Opposing Forces: Nightshiftby Paul McManus
We should have been all over the headlines after our battle with Hob, but as usual, there was bigger news to overshadow us. There had been another rising of The New Americans and that had understandably occupied the media for a number of weeks. It was the biggest issue of our time and quite honestly it was why the world was in such turmoil. America was tearing at itself and had no time to take much notice of anything else. There were constant bombings and skirmishes from the North to the South; no front line this time.
The New Americans started out as a run of the mill group of activists unhappy with many things, but mainly their country’s foreign policy and attitude to the environment. For whatever reason, they quickly gained massive support and changed form a minority group into an underground organization that ran throughout the whole. With startling rapidity they began to rival the existing government in structure, credibility and even resources.
America would have been better off with a straight forward civil war, at least then there would have been some sense of a front line. The armed forces couldn’t be relied upon as they were just as split as the rest of America. As it was, everyone suspected everyone else of working for the other side; a lot of time they were right. When a power like the America of those days is forced to turn in upon itself, the rest of the world feels the repercussions in every way, not least of all economically. The Middle-East had been policed and influenced heavily by American and its manpower; that all stopped. The results were bloody and chaotic. Russia had been on the verge of collapse since the early years of 2K but this really accelerated the fall. Europe was in tatters as the religious fighting to the East crossed the borders of every country. New groups and charismatic leaders appeared, all with a grand plan for their country, their faith or even the world. Riots, terrorism, civil war and chaos became commonplace.
The United Kingdom managed to remain united but it certainly suffered, if perhaps not quite as much as those countries without the ocean as a border. When the Roman Empire fell, Britain saw the arrival of The Dark Ages. Dates change but the influence of power is always the same. So that’s why our desperate battle with a psychotic mutant on the streets of a British city wasn’t the big news that you would have expected it to be.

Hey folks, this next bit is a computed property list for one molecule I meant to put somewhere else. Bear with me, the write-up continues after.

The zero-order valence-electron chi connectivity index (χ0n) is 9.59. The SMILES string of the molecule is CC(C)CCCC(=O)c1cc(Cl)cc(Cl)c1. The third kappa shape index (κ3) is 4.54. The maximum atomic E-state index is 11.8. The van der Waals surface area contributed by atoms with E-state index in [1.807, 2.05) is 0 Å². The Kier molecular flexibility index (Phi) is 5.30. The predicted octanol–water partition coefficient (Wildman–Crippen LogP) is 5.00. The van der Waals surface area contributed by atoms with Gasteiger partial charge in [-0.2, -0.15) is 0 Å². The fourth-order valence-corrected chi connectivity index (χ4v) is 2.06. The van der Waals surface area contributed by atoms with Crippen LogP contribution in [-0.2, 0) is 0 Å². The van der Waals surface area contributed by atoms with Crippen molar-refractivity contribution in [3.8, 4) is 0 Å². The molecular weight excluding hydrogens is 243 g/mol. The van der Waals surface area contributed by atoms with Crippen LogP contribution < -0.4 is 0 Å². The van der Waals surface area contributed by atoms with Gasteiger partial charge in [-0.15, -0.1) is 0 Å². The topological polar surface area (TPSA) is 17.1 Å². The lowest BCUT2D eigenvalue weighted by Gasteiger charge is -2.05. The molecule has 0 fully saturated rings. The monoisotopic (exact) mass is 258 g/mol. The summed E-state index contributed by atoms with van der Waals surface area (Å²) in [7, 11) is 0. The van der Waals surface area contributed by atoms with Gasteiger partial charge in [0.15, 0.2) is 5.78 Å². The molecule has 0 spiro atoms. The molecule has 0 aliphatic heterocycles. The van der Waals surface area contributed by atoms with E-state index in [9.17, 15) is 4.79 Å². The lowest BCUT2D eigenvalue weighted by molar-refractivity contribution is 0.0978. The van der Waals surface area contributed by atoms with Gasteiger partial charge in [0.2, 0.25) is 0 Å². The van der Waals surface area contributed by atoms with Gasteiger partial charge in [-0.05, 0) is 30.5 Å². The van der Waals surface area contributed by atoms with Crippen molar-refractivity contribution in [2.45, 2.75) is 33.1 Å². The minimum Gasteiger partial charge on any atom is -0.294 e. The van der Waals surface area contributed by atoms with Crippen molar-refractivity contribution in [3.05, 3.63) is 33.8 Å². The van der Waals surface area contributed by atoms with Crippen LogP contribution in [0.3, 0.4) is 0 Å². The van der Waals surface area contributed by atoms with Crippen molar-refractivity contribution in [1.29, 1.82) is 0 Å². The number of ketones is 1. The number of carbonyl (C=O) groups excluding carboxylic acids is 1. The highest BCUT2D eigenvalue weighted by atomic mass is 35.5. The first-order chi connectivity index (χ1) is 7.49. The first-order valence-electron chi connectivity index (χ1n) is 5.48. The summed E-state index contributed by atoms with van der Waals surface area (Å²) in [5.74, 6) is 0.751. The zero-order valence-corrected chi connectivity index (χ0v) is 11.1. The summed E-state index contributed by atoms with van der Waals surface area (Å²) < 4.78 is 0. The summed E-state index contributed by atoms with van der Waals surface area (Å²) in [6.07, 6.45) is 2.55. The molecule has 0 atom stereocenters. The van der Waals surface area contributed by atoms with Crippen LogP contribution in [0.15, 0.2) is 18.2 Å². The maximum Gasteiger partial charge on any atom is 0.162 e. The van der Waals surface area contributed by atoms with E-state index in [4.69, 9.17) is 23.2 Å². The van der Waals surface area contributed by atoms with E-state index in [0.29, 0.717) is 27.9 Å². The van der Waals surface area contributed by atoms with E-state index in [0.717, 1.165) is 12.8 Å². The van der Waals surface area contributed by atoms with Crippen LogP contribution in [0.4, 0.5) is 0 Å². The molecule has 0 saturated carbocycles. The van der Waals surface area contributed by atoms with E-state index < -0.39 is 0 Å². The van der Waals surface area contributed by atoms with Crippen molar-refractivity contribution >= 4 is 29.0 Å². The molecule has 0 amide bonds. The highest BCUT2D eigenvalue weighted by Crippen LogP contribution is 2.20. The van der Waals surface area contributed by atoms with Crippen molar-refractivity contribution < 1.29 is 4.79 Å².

We still had work to do.
The old cinema looked deserted from the outside, its art deco façade dark and grimy with exhaust fumes and decay. If it hadn’t been for the fact that the tip-off came from a reliable source we wouldn’t have bothered giving it a second glance.
We were looking at the building via a direct camera feed from Sabre, who was checking the area out. Also looking on was Captain Stewart; he was in charge of the Civil Disorder Officers on scene. There were twenty of them altogether, armed to the teeth, covered in body armour and backed up by a Warhound Fighting Vehicle. It wasn’t really expected to be needed but if things got hectic its twin mounted 25mm chain guns could pour in a lot of firepower.
After Hob, we were more aware of the value of insurance. Pulse was getting a lot of attention from the male CDOs, even posing for some quick snaps and loving every minute of it. Sabre’s whispered voice came over the com-link, “It all looks quiet but I’m picking up unusual amounts of static on my sensors. It could be an unmarked lighting cable but I’m guessing it’s a shielded generator beneath the building. Movement!”
The alleyway to the side of the building was illuminated briefly as a door hidden behind a rusting van opened. A grubby youth appeared in the gloom of the street, lighting a cigarette. His shabby appearance blended in with the decrepit surroundings and the few down and outs who called this ghostly area of The Dip home. The camera zoomed in for a closer look.